In a further preferred form of the present invention the optical fibre is of a material composition and structure such that the coefficient of linear thermal expansion of the fibre determines the overall change in the transmission delay, and the jacket comprises material having a coefficient of linear thermal expansion opposite to that of the fibre.
In a yet further preferred form, the present invention comprises an optical fibre having a positive coefficient of linear thermal expansion, and a jacket of a material having a negative coefficient of linear thermal expansion.
The jacket may conveniently be formed of a liquid crystalline polymer. The polymer may be extruded onto the optical fibre.
The present invention may be employed, for example, to provide a substantially temperature independent optical path length reference.
Thus, optical fibres are known to be useful, for example, as interferometric sensor elements owing to their inherent sensitivity to changes in temperature, strain, pressure and electric current and magnetic field. However most of these measurements in sensing require the ability to distinguish between the parameter being sensed and the other influences which may have a similar effect on the sensing properties of the fibre. This is often achieved by using a reference fibre which is subjected to the same influences as the sensing fibre, except for the one parameter to be measured. This requires careful layout in the design of the sensor. Some control element is also included in the reference arm to keep track of the drift induced by differential effects, especially when temperature is a noise source.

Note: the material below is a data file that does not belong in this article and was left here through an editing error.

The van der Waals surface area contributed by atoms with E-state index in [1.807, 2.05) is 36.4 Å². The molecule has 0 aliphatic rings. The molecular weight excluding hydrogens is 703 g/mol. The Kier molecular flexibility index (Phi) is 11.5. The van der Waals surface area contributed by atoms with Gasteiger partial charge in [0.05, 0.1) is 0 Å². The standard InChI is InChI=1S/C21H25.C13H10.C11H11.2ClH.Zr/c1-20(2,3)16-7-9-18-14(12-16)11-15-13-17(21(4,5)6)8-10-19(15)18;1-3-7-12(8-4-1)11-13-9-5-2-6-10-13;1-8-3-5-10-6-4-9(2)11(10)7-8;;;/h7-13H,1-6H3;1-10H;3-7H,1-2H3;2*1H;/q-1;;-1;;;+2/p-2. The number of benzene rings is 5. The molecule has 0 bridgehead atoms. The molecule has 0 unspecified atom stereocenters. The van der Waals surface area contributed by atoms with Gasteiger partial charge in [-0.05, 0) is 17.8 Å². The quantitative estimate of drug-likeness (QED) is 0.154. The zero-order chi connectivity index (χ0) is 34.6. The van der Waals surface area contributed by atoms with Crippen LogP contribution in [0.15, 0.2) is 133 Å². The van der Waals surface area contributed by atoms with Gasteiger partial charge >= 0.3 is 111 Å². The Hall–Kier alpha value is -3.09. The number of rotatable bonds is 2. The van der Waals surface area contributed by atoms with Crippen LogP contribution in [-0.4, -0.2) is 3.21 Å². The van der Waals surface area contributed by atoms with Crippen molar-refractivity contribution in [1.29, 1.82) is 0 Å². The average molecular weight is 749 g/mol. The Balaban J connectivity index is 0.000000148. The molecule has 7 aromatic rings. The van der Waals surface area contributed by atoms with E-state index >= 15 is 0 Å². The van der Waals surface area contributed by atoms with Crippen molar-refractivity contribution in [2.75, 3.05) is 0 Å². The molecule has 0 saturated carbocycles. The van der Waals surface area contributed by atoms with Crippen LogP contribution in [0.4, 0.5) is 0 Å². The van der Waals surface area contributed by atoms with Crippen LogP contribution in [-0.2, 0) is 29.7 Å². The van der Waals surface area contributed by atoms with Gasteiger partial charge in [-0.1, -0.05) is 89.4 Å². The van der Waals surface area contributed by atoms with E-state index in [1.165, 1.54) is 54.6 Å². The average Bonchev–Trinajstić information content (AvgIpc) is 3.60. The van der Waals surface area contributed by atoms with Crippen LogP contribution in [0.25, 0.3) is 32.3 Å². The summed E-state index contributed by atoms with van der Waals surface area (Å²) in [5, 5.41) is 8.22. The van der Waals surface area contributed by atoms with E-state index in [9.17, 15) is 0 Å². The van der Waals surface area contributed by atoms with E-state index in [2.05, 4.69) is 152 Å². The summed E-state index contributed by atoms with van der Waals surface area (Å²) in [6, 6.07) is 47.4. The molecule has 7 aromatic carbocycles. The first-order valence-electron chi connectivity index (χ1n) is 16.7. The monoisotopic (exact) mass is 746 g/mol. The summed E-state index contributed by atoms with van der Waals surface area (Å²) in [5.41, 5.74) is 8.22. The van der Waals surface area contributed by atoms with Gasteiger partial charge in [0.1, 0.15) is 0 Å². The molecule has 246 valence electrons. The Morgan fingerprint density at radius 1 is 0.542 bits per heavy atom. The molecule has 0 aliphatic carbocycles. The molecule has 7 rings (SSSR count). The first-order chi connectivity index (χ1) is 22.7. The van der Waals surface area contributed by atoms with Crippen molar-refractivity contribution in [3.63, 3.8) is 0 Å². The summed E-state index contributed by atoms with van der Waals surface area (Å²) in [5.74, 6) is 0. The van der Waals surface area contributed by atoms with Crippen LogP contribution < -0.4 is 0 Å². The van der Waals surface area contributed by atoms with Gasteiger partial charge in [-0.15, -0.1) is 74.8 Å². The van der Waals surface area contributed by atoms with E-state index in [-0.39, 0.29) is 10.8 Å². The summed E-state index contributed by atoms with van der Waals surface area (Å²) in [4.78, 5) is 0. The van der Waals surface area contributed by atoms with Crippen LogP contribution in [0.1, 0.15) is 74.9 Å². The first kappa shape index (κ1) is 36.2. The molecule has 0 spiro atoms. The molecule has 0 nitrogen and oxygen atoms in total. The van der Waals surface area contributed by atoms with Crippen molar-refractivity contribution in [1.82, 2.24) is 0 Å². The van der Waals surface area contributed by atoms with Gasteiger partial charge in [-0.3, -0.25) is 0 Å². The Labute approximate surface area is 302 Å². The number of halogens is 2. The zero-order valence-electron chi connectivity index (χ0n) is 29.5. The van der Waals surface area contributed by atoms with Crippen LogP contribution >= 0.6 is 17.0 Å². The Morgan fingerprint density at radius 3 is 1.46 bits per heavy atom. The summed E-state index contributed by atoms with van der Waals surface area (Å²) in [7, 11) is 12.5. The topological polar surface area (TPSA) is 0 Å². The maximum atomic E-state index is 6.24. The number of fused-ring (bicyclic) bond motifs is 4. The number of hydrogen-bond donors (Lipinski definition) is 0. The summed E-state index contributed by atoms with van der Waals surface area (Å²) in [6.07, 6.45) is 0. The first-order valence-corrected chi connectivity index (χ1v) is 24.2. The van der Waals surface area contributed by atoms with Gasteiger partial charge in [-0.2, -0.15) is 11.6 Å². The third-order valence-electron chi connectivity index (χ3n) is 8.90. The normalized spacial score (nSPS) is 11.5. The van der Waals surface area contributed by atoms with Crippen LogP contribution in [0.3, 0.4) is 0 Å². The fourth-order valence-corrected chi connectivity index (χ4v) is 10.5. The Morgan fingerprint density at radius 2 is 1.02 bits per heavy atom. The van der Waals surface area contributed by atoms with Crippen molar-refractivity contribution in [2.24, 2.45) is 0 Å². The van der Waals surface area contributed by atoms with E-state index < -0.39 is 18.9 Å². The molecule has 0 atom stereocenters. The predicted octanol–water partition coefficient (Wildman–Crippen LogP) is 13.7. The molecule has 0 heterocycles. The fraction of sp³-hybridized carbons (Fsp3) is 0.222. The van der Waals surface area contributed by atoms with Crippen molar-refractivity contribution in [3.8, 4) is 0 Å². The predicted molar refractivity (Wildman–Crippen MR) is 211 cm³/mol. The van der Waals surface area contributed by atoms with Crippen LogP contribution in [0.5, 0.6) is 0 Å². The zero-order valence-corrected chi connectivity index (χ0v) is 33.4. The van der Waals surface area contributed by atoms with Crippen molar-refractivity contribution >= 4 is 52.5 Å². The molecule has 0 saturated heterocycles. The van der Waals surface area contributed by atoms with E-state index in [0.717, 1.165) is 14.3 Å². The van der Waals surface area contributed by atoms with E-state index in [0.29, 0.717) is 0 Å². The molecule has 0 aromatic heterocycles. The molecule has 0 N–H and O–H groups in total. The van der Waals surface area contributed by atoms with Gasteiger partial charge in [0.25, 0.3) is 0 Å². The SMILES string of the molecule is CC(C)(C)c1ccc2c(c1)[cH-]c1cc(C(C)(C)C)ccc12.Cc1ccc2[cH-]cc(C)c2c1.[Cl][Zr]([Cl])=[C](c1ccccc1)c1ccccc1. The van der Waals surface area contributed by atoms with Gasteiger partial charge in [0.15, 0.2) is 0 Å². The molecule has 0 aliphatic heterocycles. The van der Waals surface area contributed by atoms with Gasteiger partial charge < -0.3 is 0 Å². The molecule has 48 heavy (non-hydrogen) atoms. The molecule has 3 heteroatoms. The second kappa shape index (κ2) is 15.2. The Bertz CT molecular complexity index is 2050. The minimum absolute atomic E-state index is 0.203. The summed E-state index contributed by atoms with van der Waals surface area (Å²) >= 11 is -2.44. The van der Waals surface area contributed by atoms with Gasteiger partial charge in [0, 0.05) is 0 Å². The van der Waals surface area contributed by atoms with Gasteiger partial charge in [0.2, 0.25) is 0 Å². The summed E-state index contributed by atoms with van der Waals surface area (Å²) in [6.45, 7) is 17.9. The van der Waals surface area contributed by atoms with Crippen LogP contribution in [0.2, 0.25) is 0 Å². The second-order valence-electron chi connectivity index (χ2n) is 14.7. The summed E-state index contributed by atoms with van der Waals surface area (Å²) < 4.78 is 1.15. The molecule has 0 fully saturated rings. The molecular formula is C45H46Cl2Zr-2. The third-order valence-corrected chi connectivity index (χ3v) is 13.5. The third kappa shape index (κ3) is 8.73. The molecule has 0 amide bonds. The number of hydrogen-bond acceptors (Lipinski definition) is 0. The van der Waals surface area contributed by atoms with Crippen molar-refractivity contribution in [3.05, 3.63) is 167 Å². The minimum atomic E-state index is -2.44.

The present invention overcomes or at least mitigates some of these problems by providing inter alia an optical fibre which is coated with a material which has the effect of de-sensitizing the optical delay in the fibre with respect to changes in temperature.
The present invention will now be described further with reference to a theoretical model, and by way of example with reference to the accompanying drawings of which:
FIG. 1 is a schematic cross-section through a coated optical fibre;
FIG. 2 is a graphical representation of the relationship between temperature and transmission delay, as measured by an interferometric method, of an optical fibre coated in accordance with the present invention; and
FIGS. 3 to 5 illustrate further embodiments of the present invention.
Referring first to FIG. 1, an optical fibre 1 comprises a core 2 embedded in a cladding 3, and applied to the primary coating 4 a coating 5 forming a tightly fitting jacket to the optical fibre 1. The coating 5 which may be applied for example to a primary coating 4, as shown, or directly to the surface of the cladding 3, serves at least to counteract, or even to substantially compensate for, any temperature-induced changes in the transmission delay in the optical fibre 1.